The Georgia Tech team garnered funding through a donation from insurer Aflac Incorporated allocated through the Global Center for Medical Innovation (GCMI), a Georgia Tech affiliated non-profit organization that guides new experimental medical solutions to market. Aflac’s gift of $2 million through GCMI has also expedited the development, production, and purchase of other PPE to donate to health care workers.
One way to sell more may be to show that you care more.
By Wendy Herndon
In a time of global uncertainty and unrest, consumers are gravitating more than ever toward companies they can trust. Aflac’s 2019 CSR Survey finds that 77% of consumers are motivated to make purchases from companies committed to making the world better. Additionally, 73% of investors agreed that efforts to help improve society and the environment contribute positively to returns. Clearly, a willingness to show one’s values can be a powerful force in driving business interest.
Teresa White, President AFLAC US, and the AFLAC Field General for Coronavirus, talked about how a corporation can lead through these tough times. And as background, Aflac is an example as an exceptionally well-run enterprise: 18 years as Most Admired Company; 14 consecutive years as Most Ethical Companies; Top 10 Green company; 50 Best Companies for Diversity; 20 consecutive years as Best Companies to Work for in America. Teresa shared, "Culture is where people get it wrong. You can't start a culture in a crisis. Make sure that you are treating your employees right.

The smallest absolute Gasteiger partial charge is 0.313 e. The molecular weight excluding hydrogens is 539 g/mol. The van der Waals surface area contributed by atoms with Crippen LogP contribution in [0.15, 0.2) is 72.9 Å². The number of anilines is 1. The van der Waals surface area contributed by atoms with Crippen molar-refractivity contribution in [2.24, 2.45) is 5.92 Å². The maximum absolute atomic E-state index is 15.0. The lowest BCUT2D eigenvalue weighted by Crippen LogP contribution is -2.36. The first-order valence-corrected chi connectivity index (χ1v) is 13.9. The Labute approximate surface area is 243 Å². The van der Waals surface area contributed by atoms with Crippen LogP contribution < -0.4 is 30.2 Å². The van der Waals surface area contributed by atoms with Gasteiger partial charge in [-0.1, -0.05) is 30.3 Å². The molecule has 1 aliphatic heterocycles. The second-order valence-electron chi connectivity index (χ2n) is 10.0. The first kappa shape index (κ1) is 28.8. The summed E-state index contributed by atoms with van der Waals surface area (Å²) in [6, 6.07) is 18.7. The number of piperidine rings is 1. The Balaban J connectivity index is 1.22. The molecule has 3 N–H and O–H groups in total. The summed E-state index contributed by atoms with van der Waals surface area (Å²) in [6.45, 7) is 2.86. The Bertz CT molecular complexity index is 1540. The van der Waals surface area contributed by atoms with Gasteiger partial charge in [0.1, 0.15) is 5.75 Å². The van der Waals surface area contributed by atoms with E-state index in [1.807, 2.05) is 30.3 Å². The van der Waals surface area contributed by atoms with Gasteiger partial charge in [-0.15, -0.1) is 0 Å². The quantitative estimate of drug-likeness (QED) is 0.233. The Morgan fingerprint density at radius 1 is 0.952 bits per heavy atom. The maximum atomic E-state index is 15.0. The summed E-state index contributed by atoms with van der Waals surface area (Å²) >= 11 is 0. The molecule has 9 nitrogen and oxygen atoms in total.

Insurance giant Aflac donated $5 million to providing medical supplies and PPE, SonoScape gave portable ultrasound equipment to health care facilities across Spain and network operator EE is providing unlimited free mobile data for National Health Service workers until October.
Rich Gilbert, senior vice president and chief digital information officer at insurance provider Aflac, says the current crisis forced him to reinvent the way his agile teams work. "For agile IT teams, this means using collaboration tools like Microsoft Teams and Slack to maintain the pace of our projects," he explains. "Despite the disruption of the pandemic, productivity has kept at-pace across the board in terms of what we’ve seen with our deliveries."
The brand recently announced a $5 million donation to help companies that are making protective gear used by first responders, such as masks and gloves. In Japan, where Aflac is also a leader in the supplemental insurance space, it made a similar contribution of ¥500 million.
"Aflac’s brand was strong before the pandemic, it is strong now and we expect it to be even stronger in the future," said Mitchell, explaining Alflac’s marketing strategy in a post-pandemic world.
COLUMBUS, Ga., April 15, 2020 /3BL Media/ -- Aflac Incorporated, a leader in supplemental insurance at U.S. worksites, today announced it has contributed $5 million to two organizations that are providing assistance for health care workers on the front lines of the COVID-19 global pandemic. The $5 million donation includes:
Aflac CEO Dan Amos joined Fox and Friends to discuss why he and his wife, Kathelen, recently donated $1 million to help Piedmont Columbus Regional Hospital in Aflac’s hometown of Columbus, Georgia, in the wake of the COVID-19 pandemic.
If you would like to give to this cause, go to Piedmont.org/PCRFoundation, or check with your local facility to see how you can donate.
A million-dollar gift from Aflac Chairman Dan Amos and his wife, Kathelen, will allow Piedmont Columbus Regional to put 36 new beds in the old Doctors Hospital building, according to a news release Monday morning.
The space will be used for COVID-19 patients. It is expected to renovated and ready in about two weeks, a Piedmont Columbus Regional spokesperson tells News 3.